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About JonnyCGood

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  1. 80's and 90's mags are of the most importance since they are likely the only sources talking about any of these games in depth or at all. If you try to research an obscure Japanese only title from that era, you will get nothing since all the sources are unscanned Japanese magazines. Even 2005+ Japanese magazines have unique interviews and the most you'll get is a brief summary of one or two anecdotes from the interview in an English publication.
  2. For Famitsu, the goal should be to scan every single copy in existence. We can instead aim to scan every single copy from particular years, and then work our way up. So all the 1986 issues for instance. Also, Famitsu has released a digital version since at least 2016. So you won't need to scan those copies. I myself have purchased many of the digital copies.
  3. People have been posting guidebooks from Perfect Dark for a few years now, but it seems they avoided posting any of the magazine scans. Likely just because they're less timeless and less topical.
  4. Do you have a list of specialty issues you don't have? The Street Fighter, Fatal Fury, and Parodius, special issues have already been scanned.
  5. This site is an index to all the Gamest issues, and it lines up exactly with the issue. Here's their breakdown of issue 125: This page has the covers too:
  6. have you checked for artbooks or guidebooks? Also, being P2P, means that what you can find depends on who is onine at that moment right? It's a bit like a lottery.
  7. Oh I've read that and other English media discussing this the strange elements of the game. Reading what Japanese media at the time has to say might shed more light on it. If they're just as confused as everyone else, then it just means the game is quirky. Or they might reveal some kind of reference that flies over the heads of non-Japanese. That's why all these old gaming mags and game guides are important. They can illuminate things we don't know about these old games. Might be dev interviews, or it just might answer age old questions we have.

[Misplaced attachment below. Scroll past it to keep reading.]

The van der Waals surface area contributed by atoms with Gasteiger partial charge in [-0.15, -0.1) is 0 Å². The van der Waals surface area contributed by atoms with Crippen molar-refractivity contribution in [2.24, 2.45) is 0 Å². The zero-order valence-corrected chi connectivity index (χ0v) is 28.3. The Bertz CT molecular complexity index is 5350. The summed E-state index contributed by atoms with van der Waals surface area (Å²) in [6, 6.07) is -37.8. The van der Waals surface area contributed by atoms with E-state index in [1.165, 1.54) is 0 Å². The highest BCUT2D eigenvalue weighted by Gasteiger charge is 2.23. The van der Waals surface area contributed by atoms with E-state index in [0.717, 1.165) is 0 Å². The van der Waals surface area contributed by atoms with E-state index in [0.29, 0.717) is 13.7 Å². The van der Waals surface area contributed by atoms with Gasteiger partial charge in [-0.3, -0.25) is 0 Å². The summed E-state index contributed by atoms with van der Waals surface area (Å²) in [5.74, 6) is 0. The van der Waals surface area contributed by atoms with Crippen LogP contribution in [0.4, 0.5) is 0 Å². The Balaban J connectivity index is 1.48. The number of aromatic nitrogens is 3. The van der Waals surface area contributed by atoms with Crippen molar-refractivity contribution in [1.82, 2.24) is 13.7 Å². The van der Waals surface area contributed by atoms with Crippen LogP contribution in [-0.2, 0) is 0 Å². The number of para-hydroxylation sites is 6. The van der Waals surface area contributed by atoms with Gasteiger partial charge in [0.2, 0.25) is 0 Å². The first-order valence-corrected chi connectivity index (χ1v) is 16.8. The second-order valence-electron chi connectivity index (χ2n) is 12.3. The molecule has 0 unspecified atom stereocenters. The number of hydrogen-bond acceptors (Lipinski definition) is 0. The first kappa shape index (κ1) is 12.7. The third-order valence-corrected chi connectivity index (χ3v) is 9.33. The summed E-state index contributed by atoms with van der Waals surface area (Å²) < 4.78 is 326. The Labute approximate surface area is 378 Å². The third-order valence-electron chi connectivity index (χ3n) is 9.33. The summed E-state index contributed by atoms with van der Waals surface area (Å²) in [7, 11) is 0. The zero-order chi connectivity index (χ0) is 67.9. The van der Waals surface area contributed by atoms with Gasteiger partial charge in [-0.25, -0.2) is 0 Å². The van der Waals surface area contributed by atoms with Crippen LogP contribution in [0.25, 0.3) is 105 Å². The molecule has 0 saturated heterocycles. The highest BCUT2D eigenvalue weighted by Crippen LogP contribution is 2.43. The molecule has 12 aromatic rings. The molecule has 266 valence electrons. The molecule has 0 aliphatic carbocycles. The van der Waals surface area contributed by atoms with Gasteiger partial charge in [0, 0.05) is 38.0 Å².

8. One of the Famimaga issues covers Dracula II (Simon's Quest). That mag can help answer a question that has plagued fans for ages: Are the villagers lying to you or is there some weird translation issues? What about the Duck in Graveyard and other issues? Seeing what the Japanese at the time had to say about these things really helps.
  9. The retro series of sites (segaretro, sonic retro, nec retro) are another scanning/uploading project. They only accept pdfs though, sadly. You can view their magazine archive here:
  10. None of these are original scans. Where these scans come from in fact is a bit of a mystery. They've been floating around various sites for some time, and we're just adding them to for the first time.
  11. If it's a Mega-CD game, then it's either the game proper or some kind of demo disc. If it's the game, then other people have likely stored a copy of it. However, if it's a unique demo disc then it should be preserved.
  12. Gamest also had a video series of released via VHS. Most of them rips are 360p, and not the best quality. I think most of these come from Niconico.
  13. My whole stance is that this is primarily about scholarship and history. First, we can see what the media was saying about these games. Second, we can find new information about the games (such as interviews, development) that we can't just by playing them that is likely exclusive to these magazines. So the fanbase for a series might debate a topic for like 20 years online, but then it turns out this debate over canon was explained already in some official guidebook or interview from the 90's. The whole idea of restricting this information is silly. This was once very public information on news stands. 100,000 people may have read that issue when it first came out. Now that information is to be hidden away for all eternity?
  14. So quite the haul. Keep up with it. And search using both English and Japanese characters. P2P are just whatever can be found online at the moment right? Archive isn't popular among the Japanese, and the titles are in English. So there's enough of a barrier that they'll likely never even realize or notice this.
  15. Thought this site had a 15 year minimum limit? 2007 + 15 = 2022.